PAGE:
The concerns with Parseghian were that he was the first non-alumnus since Jesse Harper in 1913 to be hired by Notre Dame, and he also wasn't Catholic. He even expressed doubt that he would be hired because he wasn't Catholic, but he said the 4-0 record versus the Irish aided the cause greatly.
The funny thing is the No. 1 choice at the time may have been Missouri's Dan Devine. He had led Arizona State to an unbeaten season in 1957 and had made Missouri a top-10 program, plus he was Catholic. But Notre Dame president Father Hesburgh liked Parseghian, and our understanding was there was an unofficial agreement between University vice president Father Ned Joyce and Devine (who he had visited) that the next time the Notre Dame job opens, he would get the first crack. Indeed, hours after Parseghian stepped down in December 1974, Joyce had already spoken with Devine about becoming the successor.
Notre Dame also was extremely lucky to get Parseghian because the Northwestern athletics director, Stu Holcomb had personal issues with him. They had a falling out at the end of 1963 when Holcomb refused to endorse him for the future — and it was Parseghian who made the call to Father Joyce that he noticed Hugh Devore was only an interim coach at Notre Dame and he'd be interested in the position.
That was like Marilyn Monroe calling you to see if you'd be interested in going out (although Joyce preferred to refer to it as "manna from heaven.")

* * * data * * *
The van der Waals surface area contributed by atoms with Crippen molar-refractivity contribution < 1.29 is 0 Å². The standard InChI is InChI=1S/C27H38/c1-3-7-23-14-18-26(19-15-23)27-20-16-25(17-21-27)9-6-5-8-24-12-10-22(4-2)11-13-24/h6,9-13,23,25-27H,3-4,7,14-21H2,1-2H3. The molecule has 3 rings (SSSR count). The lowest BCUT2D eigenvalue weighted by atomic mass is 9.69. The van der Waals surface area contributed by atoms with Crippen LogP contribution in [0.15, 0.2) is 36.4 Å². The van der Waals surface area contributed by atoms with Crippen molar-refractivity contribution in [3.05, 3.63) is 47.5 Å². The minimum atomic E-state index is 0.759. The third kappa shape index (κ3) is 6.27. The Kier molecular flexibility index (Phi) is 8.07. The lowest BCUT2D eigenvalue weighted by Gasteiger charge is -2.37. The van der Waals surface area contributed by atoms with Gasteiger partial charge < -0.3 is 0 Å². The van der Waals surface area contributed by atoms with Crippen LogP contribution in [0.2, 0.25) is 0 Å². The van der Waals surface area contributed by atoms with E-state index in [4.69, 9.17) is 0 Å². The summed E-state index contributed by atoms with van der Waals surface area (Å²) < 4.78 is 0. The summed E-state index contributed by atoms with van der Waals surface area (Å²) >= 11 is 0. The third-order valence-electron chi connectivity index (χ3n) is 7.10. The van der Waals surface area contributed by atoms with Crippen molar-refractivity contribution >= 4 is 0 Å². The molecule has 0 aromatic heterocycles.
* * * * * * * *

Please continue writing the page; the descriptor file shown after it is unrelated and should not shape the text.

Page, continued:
Similar to Parseghian with Holcomb, Holtz had a falling out with athletics director Frank Broyles at Arkansas in 1983, leading to him taking the Minnesota job. He worked wonders there in his two years — but again luck was involved. Everyone knows about the Notre Dame clause in his contract (Leahy had one too at BC). What Holtz later revealed was that in accordance with the clause, Holtz was not eligible to take the Notre Dame job until he first led Minnesota to a winning record and bowl eligibility.
In his second year at Minnesota, after he improved to 6-3 (Minnesota was 1-10 when he arrived) with a 27-18 win over Wisconsin, Holtz reminded AD Paul Giel that the terms of his contract had been fulfilled. Giel immediately knew then that Holtz was destined for the Irish. If he had gone 5-6 that year, we doubt it would have happened.
Timing, timing, timing is everything when it comes to a coaching hire. Just ask Ohio State.
We do believe that Notre Dame was fortunate to get Brian Kelly at the crest of his career. Going 34-6 at Cincinnati, notably 12-0 his last year, is an extraordinary feat. With that said, we would not rank him at this point among the elite coaches in the country because he has never really gone head to head with one and vanquished him.
For example, prior to coming to Notre Dame Holtz had already conquered several coaching giants in the game like Barry Switzer or Joe Paterno (and that was at N.C. State) and Frank Kush, among others like West Virginia's Bobby Bowden. Parseghian had done it with Woody Hayes, Bud Wilkinson, Forest Eveshevski, etc.
Kelly has no such victories yet on his résumé, but we do believe he is capable of reaching that next tier. Time will tell.